Daily reading assignment: Genesis 35-37
We find Jacob leading his family spiritually and physically to Bethel, the place he had first met with and worshipped the LORD more than 20 years before (35:1). Indicating how far his family had strayed from the LORD, we read that Jacob commanded his household to, “Put away the strange gods that are among you” (35:2). Arriving at Bethel, Jacob rebuilt the altar and led his family to worship the LORD (35:6-7).
Jacob’s return to Bethel was not without its sorrows. Deborah, the maid of his mother Rebekah, was the first to die (35:8). Jacob’s beloved wife Rachel, the mother of Joseph, died giving birth to Benjamin, Jacob’s twelfth son (35:16-18). Adding to the sorrows was the death of his father Isaac (35:28-29).
I fear Genesis 36 holds little to excite the average believer. This chapter is the birth record of the sons born of Esau’s lineage. While the sons of Esau shared a physical lineage with the Hebrews (tracing their ancestry to Isaac and Abraham), they, like their father Esau, did not value their spiritual heritage nor share in God’s covenant promises with the descendants of Abraham.
The sons of Esau became the fathers of kingdoms we recognize in the Scriptures as the nomadic tribes of the Arabian Desert. Their descendants became enemies of Israel and their bitter strife continues in the Middle East to our day.
Esau had become a wealthy and powerful man (36:6-8) who, following their father Isaac’s death (35:29), chose to keep peace with his brother Jacob and remained in Seir (32:3). Seir, located in Edom, was the land on Israel’s southern border stretching from the salt marshes of the Dead Sea eastward to the desert (36:6-8). This area includes the ancient and once forgotten city of Petra. We read an important statement in Genesis 36:8, “Esau is Edom.”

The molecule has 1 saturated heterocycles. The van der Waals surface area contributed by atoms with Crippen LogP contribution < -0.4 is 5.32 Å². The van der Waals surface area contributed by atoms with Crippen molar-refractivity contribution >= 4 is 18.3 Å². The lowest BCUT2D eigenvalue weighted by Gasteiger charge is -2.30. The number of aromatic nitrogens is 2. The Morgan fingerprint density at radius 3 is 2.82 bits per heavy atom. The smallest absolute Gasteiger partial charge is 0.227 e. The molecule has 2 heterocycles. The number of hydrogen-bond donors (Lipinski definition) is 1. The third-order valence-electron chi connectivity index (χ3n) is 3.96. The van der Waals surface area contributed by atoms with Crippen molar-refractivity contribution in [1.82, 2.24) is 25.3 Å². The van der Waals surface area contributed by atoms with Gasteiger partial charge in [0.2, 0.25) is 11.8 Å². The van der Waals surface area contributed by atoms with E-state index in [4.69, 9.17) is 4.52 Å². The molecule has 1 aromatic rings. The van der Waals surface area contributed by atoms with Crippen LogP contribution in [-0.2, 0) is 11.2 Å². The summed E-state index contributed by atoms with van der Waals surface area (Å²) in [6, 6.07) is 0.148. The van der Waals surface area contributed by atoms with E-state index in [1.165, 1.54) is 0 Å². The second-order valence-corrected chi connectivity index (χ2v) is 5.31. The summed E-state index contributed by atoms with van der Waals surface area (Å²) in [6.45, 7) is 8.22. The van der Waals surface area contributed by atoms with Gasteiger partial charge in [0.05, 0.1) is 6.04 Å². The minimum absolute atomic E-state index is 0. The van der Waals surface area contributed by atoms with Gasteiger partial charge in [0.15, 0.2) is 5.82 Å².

Esau was the father of a people who became known as the Edomites. When Moses led the children of Israel out of Egypt, the Edomites refused to allow them to pass through their land (Numbers 20:18-21). The Edomites were adversaries of King Saul and King David (1 Kings 11:14-16). When King Nebuchadnezzar invaded Israel, the Edomites became allies with Babylon and participated in the destruction of the Temple and Jerusalem.
The birth of Amalek (36:12), the father of the Amalekites and the grandson of Esau, marks the birth of another people that would become enemies of Israel. It was the Amalekites who, during Israel’s years in the wilderness, fought against Joshua and Israel while Aaron and Hur held up the hands of Moses during a battle (Exodus 17:8-16). We read in 1 Samuel 15 that King Saul warred against the Amalekites.
Why did God have the names of Esau’s lineage recorded in Genesis 36 and why is it important to 21st century believers?
One reason is I believe the roots of the conflict and strife we are witnessing in the Middle East and our 21st century world is traced to a people whose ancestry is that of Esau in origin. We identify the enemies of modern Israel as Palestinians, Muslims, proponents of Islam, and the followers of the prophet Mohammed. In the most basic sense, they are all sons of Esau.
Copyright 2020 – Travis D. Smith